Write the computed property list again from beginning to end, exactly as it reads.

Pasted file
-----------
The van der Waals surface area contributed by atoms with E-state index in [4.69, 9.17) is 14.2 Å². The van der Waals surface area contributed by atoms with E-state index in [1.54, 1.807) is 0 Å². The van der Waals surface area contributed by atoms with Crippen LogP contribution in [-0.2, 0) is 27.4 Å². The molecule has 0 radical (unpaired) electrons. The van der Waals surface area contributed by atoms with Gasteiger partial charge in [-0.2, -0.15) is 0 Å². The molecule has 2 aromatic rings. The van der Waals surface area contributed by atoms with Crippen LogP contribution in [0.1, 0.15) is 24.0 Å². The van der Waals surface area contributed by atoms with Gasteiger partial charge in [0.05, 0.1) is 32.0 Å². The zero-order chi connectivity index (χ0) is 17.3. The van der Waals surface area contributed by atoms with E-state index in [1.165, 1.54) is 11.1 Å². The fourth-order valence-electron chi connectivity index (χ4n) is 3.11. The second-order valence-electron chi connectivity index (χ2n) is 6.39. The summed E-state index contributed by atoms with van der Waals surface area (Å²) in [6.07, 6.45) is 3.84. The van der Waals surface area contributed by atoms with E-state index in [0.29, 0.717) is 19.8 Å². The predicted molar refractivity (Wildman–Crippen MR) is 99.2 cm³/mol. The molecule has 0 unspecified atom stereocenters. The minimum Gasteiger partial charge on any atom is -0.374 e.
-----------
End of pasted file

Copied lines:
The van der Waals surface area contributed by atoms with E-state index in [4.69, 9.17) is 14.2 Å². The van der Waals surface area contributed by atoms with E-state index in [1.54, 1.807) is 0 Å². The van der Waals surface area contributed by atoms with Crippen LogP contribution in [-0.2, 0) is 27.4 Å². The molecule has 0 radical (unpaired) electrons. The van der Waals surface area contributed by atoms with Gasteiger partial charge in [-0.2, -0.15) is 0 Å². The molecule has 2 aromatic rings. The van der Waals surface area contributed by atoms with Crippen LogP contribution in [0.1, 0.15) is 24.0 Å². The van der Waals surface area contributed by atoms with Gasteiger partial charge in [0.05, 0.1) is 32.0 Å². The zero-order chi connectivity index (χ0) is 17.3. The van der Waals surface area contributed by atoms with E-state index in [1.165, 1.54) is 11.1 Å². The fourth-order valence-electron chi connectivity index (χ4n) is 3.11. The second-order valence-electron chi connectivity index (χ2n) is 6.39. The summed E-state index contributed by atoms with van der Waals surface area (Å²) in [6.07, 6.45) is 3.84. The van der Waals surface area contributed by atoms with E-state index in [0.29, 0.717) is 19.8 Å². The predicted molar refractivity (Wildman–Crippen MR) is 99.2 cm³/mol. The molecule has 0 unspecified atom stereocenters. The minimum Gasteiger partial charge on any atom is -0.374 e.